# Physics 106P: Lecture 1 Notes ```Physics 101: Lecture 16
Rotational Kinematics

Today’s lecture will cover Textbook Chapter 8
Physics 101: Lecture 16, Pg 1
Rotational Kinematics

The motion of a rigid body about a fixed axis is
described by using the same concepts as for linear
motion (see C&amp;J Chapter 2):
Displacement (Dq), Velocity (w), Acceleration (a)
Angular Displacement:
Identify the axis of rotation and choose a line
perpendicular to this axis. Observe the motion of a point
on this line. How can one define the change of position of
this point during rotation about an axis ?
Change of angle the line makes with a reference line: Dq
Physics 101: Lecture 16, Pg 2
Angular Displacement

Follow point P on line perpendicular to the rotation axis:
t=t0:
reference
P
t=tf:
q0=0
q
f
line
counter clockwise
Angular displacement:
-
clockwise
Dq = qf - q0 = qf
qf
Dq = -qf
1 rad = 360 degrees/(2 p)
Physics 101: Lecture 16, Pg 3
Angular Velocity and Acceleration
With the concept of displacement in place we can now
define angular velocity and acceleration to describe the
motion of a rigid body rotating about an axis:

Average angular velocity = angular displacement/elapsed time
wave = Dq / Dt = (qf-q0)/(t-t0)
Average angular acceleration = change in velocity /elapsed time
aave = Dw /Dt = (wf-w0)/(t-t0)
Physics 101: Lecture 16, Pg 4
See text: chapter 8
Rotational Kinematics
(with comparison to 1-D linear kinematics)
Angular
Linear
a  constant
a  constant
ω  ω0  αt
v  v 0  at
1
q  q0  w 0 t  at 2
2
x  x 0  v 0t 
w 2  w 02  2aΔθ
1 2
at
2
v2 = v02 +2 a Dx
And for a point at a distance R from the rotation axis:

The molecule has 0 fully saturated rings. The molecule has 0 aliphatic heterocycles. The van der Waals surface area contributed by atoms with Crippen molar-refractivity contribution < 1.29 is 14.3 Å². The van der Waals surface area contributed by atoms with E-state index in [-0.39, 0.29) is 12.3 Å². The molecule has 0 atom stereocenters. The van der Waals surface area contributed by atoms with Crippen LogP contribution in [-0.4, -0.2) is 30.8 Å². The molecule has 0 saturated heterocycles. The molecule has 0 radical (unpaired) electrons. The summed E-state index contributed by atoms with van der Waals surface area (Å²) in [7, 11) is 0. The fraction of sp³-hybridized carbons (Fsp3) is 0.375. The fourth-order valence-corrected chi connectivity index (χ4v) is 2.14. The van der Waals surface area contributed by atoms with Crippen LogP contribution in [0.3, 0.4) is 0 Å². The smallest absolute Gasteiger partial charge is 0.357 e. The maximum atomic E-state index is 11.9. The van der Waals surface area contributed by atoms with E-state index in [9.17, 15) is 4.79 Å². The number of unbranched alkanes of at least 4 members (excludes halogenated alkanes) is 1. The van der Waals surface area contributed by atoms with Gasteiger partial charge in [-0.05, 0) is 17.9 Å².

s = Rq
vT= wR
aT = aR
See Table 8.1
Physics 101: Lecture 16, Pg 5
Angular and Tangential Variables

A point on a line perpendicular to the rotation axis at distance R
from the rotational axis moves with a tangential speed
(t0=0s,q0=0)
vT = s/t = q R/t = w R (q in rad and w in rad/s)
and an average tangential acceleration
aT = (vT0 – vTf)/t = R (w0-wf)/t = a R
How does this relate to the case of uniform circular motion we
discussed before ?
Uniform motion = constant tangential speed and aT = 0
The change of direction of vT, however, results into a centripetal
acceleration:
ac = vT2/R = w2 R (=constant)
Nonuniform motion = increasing/decreasing tangential speed
Magnitude of the total acceleration is then given by
a = (aT2 + ac2)1/2
Physics 101: Lecture 16, Pg 6
Conceptual Question
You and a friend are playing on the merry-go-round. You stand at the
outer edge of the merry-go-round and your friend stands halfway
between the outer edge and the center. Assume the rotation rate of
the merry-go-round is constant.
Who has the greatest angular velocity?
1. You do
3. Same
CORRECT
Since the angular displacement is the same in both
cases.
Physics 101: Lecture 16, Pg 7
you
Conceptual Question
you
Who has the greatest tangential velocity?
1. You do
3. Same
CORRECT
This is like the example of the &quot;crack-the-whip.&quot;
The person farthest from the pivot has the hardest
job. The skater has to cover more distance than
anyone else. To accomplish this, the skater must
skate faster to keep the line straight.
vT = w R (w is the same but R is larger)
Physics 101: Lecture 16, Pg 8
Concept Question
you
Who has the greatest centripetal acceleration?
1. You do